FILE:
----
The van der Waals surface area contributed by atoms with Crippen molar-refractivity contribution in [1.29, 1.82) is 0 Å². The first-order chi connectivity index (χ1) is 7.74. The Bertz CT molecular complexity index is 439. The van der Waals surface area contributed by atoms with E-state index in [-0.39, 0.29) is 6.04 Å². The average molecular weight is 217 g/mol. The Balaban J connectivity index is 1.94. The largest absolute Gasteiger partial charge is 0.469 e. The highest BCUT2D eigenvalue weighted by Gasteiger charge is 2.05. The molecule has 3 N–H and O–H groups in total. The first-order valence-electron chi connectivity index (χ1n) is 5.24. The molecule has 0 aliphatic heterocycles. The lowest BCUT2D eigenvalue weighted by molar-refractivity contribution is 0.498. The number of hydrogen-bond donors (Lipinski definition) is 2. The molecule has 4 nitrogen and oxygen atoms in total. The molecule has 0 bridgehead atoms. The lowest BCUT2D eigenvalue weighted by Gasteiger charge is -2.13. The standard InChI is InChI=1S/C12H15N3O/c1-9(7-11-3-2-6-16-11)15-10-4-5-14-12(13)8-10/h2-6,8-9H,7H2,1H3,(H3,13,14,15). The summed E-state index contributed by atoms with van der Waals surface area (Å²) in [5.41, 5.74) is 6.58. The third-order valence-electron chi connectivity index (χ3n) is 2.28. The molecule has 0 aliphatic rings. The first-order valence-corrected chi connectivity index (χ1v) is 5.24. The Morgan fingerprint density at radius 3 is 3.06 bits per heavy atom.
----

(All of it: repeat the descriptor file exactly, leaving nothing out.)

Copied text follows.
The van der Waals surface area contributed by atoms with Crippen molar-refractivity contribution in [1.29, 1.82) is 0 Å². The first-order chi connectivity index (χ1) is 7.74. The Bertz CT molecular complexity index is 439. The van der Waals surface area contributed by atoms with E-state index in [-0.39, 0.29) is 6.04 Å². The average molecular weight is 217 g/mol. The Balaban J connectivity index is 1.94. The largest absolute Gasteiger partial charge is 0.469 e. The highest BCUT2D eigenvalue weighted by Gasteiger charge is 2.05. The molecule has 3 N–H and O–H groups in total. The first-order valence-electron chi connectivity index (χ1n) is 5.24. The molecule has 0 aliphatic heterocycles. The lowest BCUT2D eigenvalue weighted by molar-refractivity contribution is 0.498. The number of hydrogen-bond donors (Lipinski definition) is 2. The molecule has 4 nitrogen and oxygen atoms in total. The molecule has 0 bridgehead atoms. The lowest BCUT2D eigenvalue weighted by Gasteiger charge is -2.13. The standard InChI is InChI=1S/C12H15N3O/c1-9(7-11-3-2-6-16-11)15-10-4-5-14-12(13)8-10/h2-6,8-9H,7H2,1H3,(H3,13,14,15). The summed E-state index contributed by atoms with van der Waals surface area (Å²) in [5.41, 5.74) is 6.58. The third-order valence-electron chi connectivity index (χ3n) is 2.28. The molecule has 0 aliphatic rings. The first-order valence-corrected chi connectivity index (χ1v) is 5.24. The Morgan fingerprint density at radius 3 is 3.06 bits per heavy atom.